What I wish people knew about Anxiety

I’ve recently been more open about my mental illness and how I deal with depression and anxiety.

If you follow this blog or my social media you will know that I actually wrote a post talking about that which you could read here:

The Blue Chair

I wanted to write this post because I think people are quick to judge when someone says they have anxiety. Oftentimes anxiety is mocked and criticized for not having substance as a real illness when for the people suffering it is very real. Hopefully this post can help eliminate some of the untruths.

Also, I just want my friends and family who are supporting my mental health journey to have a better understanding of what it is I’m going through sometimes. So here are a few things I wish people knew about my anxiety.


  1. There are different levels of anxiety

I think first and foremost it’s worth mentioning that everyone suffers from a different level of anxiety. Every human gets anxious once in awhile, it’s a normal emotion. But we also need to be considerate of the fact that there is a spectrum, a scale. Just because someone else might have it worse than me doesn’t mean that my anxiety isn’t real or worth seeking help for.

Personally, I think I’m on the lower end of this ‘spectrum’. I don’t need medication to control my anxiety at the moment and I am grateful for that. It doesn’t mean, however, that I don’t still have to overcome it some other way on a daily basis.

  1. When we say we’re anxious, it’s not only an emotional thing

If someone tells you they are feeling anxious the worst thing you can say is something like, “oh stop worrying, it’s going to be fine” or “don’t overthink it, it’s not that big a deal”.

We know you’re trying to help but please understand that anxiety also causes a physical response that can’t be turned on and off by a switch.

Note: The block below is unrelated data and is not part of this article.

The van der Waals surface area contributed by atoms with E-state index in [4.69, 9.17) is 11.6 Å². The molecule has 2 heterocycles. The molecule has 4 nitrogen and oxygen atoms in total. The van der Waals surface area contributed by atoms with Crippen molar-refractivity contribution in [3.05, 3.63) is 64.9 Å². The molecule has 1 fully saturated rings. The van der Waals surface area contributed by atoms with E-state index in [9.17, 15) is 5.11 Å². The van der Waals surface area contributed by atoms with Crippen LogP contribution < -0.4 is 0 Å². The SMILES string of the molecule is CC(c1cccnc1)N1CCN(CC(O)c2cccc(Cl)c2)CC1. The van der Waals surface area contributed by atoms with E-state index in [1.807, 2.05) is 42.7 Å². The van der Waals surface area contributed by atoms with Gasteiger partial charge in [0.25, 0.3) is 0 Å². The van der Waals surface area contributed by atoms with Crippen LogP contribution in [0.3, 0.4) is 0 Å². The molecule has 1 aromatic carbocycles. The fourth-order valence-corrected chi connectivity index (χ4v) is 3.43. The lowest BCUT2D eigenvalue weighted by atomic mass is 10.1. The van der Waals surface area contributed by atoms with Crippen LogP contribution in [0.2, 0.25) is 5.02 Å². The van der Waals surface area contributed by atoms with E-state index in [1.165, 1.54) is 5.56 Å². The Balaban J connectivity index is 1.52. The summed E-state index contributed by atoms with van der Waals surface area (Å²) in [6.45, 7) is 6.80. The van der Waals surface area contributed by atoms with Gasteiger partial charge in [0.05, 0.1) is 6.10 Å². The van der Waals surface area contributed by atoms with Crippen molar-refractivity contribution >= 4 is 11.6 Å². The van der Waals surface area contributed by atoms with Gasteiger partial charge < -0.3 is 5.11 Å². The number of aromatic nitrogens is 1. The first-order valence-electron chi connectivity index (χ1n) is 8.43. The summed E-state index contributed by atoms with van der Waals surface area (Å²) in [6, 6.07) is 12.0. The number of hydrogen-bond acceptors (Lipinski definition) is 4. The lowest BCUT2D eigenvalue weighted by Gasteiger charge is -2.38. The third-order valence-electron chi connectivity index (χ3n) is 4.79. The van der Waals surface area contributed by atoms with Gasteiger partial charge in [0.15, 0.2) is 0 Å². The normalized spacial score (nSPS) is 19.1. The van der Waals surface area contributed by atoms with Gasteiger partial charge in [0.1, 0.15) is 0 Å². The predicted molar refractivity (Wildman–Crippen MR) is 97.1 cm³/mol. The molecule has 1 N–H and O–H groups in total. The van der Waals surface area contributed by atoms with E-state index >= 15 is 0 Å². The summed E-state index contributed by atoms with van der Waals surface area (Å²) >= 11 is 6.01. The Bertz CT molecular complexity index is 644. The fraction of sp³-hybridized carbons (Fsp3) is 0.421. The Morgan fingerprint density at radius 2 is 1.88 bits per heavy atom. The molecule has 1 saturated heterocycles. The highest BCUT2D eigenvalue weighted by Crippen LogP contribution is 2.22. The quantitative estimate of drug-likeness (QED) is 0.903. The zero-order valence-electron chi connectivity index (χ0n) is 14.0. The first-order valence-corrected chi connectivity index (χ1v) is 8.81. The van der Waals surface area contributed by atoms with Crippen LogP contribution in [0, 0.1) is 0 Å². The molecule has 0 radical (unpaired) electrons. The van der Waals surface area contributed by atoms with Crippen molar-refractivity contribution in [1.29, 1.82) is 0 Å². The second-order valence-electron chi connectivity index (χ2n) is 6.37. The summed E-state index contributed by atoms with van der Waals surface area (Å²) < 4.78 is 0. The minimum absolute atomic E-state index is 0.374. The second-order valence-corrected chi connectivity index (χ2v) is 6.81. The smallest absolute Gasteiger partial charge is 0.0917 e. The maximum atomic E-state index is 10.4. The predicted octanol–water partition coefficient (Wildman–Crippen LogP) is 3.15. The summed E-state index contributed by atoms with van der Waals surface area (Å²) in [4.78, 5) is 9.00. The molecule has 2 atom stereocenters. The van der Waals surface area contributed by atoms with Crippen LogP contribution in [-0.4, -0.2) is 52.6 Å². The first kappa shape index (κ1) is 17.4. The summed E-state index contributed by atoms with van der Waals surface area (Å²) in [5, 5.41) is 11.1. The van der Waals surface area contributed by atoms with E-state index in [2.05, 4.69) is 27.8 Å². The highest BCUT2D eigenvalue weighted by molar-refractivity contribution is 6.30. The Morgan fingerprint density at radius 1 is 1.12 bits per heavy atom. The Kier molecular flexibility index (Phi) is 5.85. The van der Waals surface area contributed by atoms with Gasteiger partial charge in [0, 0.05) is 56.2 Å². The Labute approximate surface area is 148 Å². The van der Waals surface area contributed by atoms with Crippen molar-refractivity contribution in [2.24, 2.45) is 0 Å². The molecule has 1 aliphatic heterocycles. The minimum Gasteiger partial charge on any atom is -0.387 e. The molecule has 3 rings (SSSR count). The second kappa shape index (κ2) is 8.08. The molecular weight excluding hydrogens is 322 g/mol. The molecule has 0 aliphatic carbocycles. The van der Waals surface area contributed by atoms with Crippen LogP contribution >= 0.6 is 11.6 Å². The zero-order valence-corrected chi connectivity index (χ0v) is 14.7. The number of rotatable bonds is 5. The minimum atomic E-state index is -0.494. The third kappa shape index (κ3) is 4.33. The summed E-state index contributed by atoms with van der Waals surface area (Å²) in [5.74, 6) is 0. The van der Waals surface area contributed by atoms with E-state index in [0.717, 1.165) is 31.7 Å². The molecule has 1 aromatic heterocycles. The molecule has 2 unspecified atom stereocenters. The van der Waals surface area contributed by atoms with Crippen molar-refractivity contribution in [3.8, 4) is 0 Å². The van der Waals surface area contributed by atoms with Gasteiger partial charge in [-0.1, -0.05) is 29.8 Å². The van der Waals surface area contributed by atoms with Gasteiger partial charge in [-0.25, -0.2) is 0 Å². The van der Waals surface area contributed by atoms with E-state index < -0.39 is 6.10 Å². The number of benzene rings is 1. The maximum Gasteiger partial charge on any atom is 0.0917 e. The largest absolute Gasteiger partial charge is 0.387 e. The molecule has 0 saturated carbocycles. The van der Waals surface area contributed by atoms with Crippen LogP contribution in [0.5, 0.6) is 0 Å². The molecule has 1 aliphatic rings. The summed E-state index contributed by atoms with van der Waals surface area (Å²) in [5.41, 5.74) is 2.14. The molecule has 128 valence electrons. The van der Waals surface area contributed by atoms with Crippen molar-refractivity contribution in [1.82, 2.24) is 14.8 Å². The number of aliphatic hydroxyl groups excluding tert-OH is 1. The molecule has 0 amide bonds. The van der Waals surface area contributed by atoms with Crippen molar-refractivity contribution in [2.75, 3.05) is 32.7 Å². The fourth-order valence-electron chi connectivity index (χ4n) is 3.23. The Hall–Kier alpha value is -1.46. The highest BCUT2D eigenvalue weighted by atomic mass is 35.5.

When I’m super anxious I find that I sweat a lot more than usual and my hands will get shaky. My breathing is also labored and sometimes it feels like I’m sucking air through a straw (yeah, not so effective).

On days where it’s more controlled I’ll just pick at my nails or wiggle my feet a lot. Just know though that it lives with me everyday in some capacity, emotionally and physically.

  1. We’re not antisocial, we just have anxiety

I have a memory of my mom, sister and I being at a store together, things had gone slightly awry (we had to wait super long, or something was said by the person working there) and I started literally freaking out in front of everyone. Afterwards, my sister and mom laughed at how ridiculous I was being and it made me so angry and upset.

I felt kind of silly for it too, but I also wondered for a long time why I had gotten so upset about something so insignificant.

It’s not that we don’t like being around people but being in certain social situations makes our anxiety worse. If we don’t feel comfortable with the people we are around, our minds start swirling with crazy thoughts that make the time less enjoyable.